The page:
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In the absence of a poet, what the martini needs above all is a philosopher. This study, however, forthrightly settles for less, declaring itself as belonging to “the field of bacchanology.” Now science surely has its uses and some of my best friends are scientists, but a work owing even a tiny bit, as this one does, to Roland Barthes errs on the side of being too chic in its scientific bent. The author realizes as much by sounding suitably embarrassed when mentioning matters like “the semantics of material culture.” The science yearns to be more than science but Professor Edrounds tends to shy away from what is above science by virtue of being its queen. He avoids philosophy.
Now for most of us the avoidance of philosophy is a matter of self-understanding and suitable modesty; philosophers are hard to find and we simply realize that we do not belong to the world’s most exclusive club. But Professor Edmunds does not strike me as a humble man. I have no intention to give umbrage and I suspect Professor Edmunds will not take it, being familiar with Aristotle, who thinks of humility as a vice. I do not think he feels he is below philosophy, because I fear he thinks himself above it. He writes like a genuine member of a genuine nobility, for whom philosophy is a mere game. He is, in short, a perfect gentleman. I have nothing at all against gentlemen, and if so few of my best friends can be called that it is because gentlemen shun me and not because I avoid them. But the author’s nobility does at rare times tinge his excellent book with a bit of dubiousness, and since I must love truth more than I love Edmunds I must also force myself to mention two shortcomings.
The first of these is what might be called false purism. Believing as I have already confessed that there is no such thing as a bad martini, I also would not hesitate—in fact I don’t—to use tap water for making ice cubes, to pour in the vermouth in a cavalier if sparing way, scorning measurement, and in madcap moments to experiment recklessly. What is more, I would drink warm martinis out of dixie-cups without blinking or blushing. Rather than continue with this catalogue of what some would call crimes—I have more, much more, to confess—I will add a base truth about drinking martinis, one which the author is too noble to accentuate: Martini drinkers drink to get drunk, or at least to get high. One does not denigrate martinis in the least, I insist, by emphasizing the efficiency with which they do the job we assign them. Let no one sneer at the power of our national cocktail. We vote as many, but we drink as one. And let nobody deny that martini drinkers show great interest in what alcohol does to us. I have met many martini drinkers and loved not a few, but I have yet to encounter one who drinks only martinis.
Probity, always exacting, also demands that I take issue with Professor Edmunds over a second and closely related matter. One does him no injustice to call him a martini elitist. Now let me make one thing perfectly clear. In general, I admire elitists. In democracies they are absolutely essential to combat leveling tendencies and to return to the word “discrimination” its pristine sense. But it is no less true that for the health of democracy we elitists share as many of the fine things of life with the many as possible. That ennobles democracy and safeguards us elitists at one and the same time. Some things must always remain beyond the ken of the many, alas, but not martinis. Making them can be taught to the meanest capacities and enjoying them to the coarsest palates. We who are true conservatives should prize magnanimity very highly, and that virtue demands of us that we reach out to bring the uncommon martini to the common man.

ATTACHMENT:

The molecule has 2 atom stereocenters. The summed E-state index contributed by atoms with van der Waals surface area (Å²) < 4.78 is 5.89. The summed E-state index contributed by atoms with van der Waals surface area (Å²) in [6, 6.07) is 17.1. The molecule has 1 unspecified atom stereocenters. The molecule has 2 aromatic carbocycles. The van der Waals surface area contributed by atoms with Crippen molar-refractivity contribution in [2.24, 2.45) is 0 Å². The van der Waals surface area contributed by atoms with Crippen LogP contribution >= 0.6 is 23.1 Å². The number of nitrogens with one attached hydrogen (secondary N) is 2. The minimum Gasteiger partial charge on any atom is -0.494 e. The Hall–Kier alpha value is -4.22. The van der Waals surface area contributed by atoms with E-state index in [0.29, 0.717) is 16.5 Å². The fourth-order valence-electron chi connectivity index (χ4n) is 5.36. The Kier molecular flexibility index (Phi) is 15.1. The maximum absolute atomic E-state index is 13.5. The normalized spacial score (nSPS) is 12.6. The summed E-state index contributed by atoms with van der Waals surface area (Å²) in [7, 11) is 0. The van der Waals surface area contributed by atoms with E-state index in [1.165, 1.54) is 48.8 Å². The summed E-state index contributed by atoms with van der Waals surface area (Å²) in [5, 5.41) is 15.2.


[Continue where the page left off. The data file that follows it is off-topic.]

BUT I HAVE NO WISH to engage in unseemly disputations with Professor Edmunds. His book brought me great pleasure and I am grateful to him. In a small way it even resembles Aristotle’s Ethics. Reading it one is bound to think of happy times in one’s life. Even as I write this my mind becomes warm with tender recollections.
I remember many a communal rite of a pre-dinner martini or two. The occasions have varied from reunions with dear friends to ceremonies before dinner parties. I love the preparation, the toast, the first cool, bracing sip. In some ways I am especially partial to the toast. My favorite is l’chayyim—to life—which I proffer to all friends who are Jewish or would like to be. But I am graced with courtesy of the heart when it comes to toasts. As a good host I suit the words to the situation. For example, when I drink with my students I love to salute their triumphs, for I am made happy by their happiness. It ought to go without saying, but it doesn’t, that I enjoy drinking with my students. On those joyous occasions I may even have taught some of them something more valuable than drinking martinis —a tall order. In any event, my students and I constantly expose as foolish prattle the ideas one sometimes hears bandied about concerning teaching as a power relationship.
I remember also the martini of the relationship. I think of sitting in peace with my beloved. Call her Jenny. We sit together, talk of common plans, let speech suffuse itself in love, feel blessed in our closeness, safe in trust; the very air grows intimate.
I remember, finally, the solitary martini. I put away my work, the daily drudgeries. Relaxing, I prepare my drink with loving care. Then I sit back and think of once and future deeds and speeches, but mostly of the past. I summon up the living and the dead, rehearse old scenes of tenderness and wit. Then time melts slowly as betrayals lose their sting. My friends and I are young again, alive with hope. Grace smiles on me as Mr. Death assumes a modest stance, and all the while martinis make the music for my memories.
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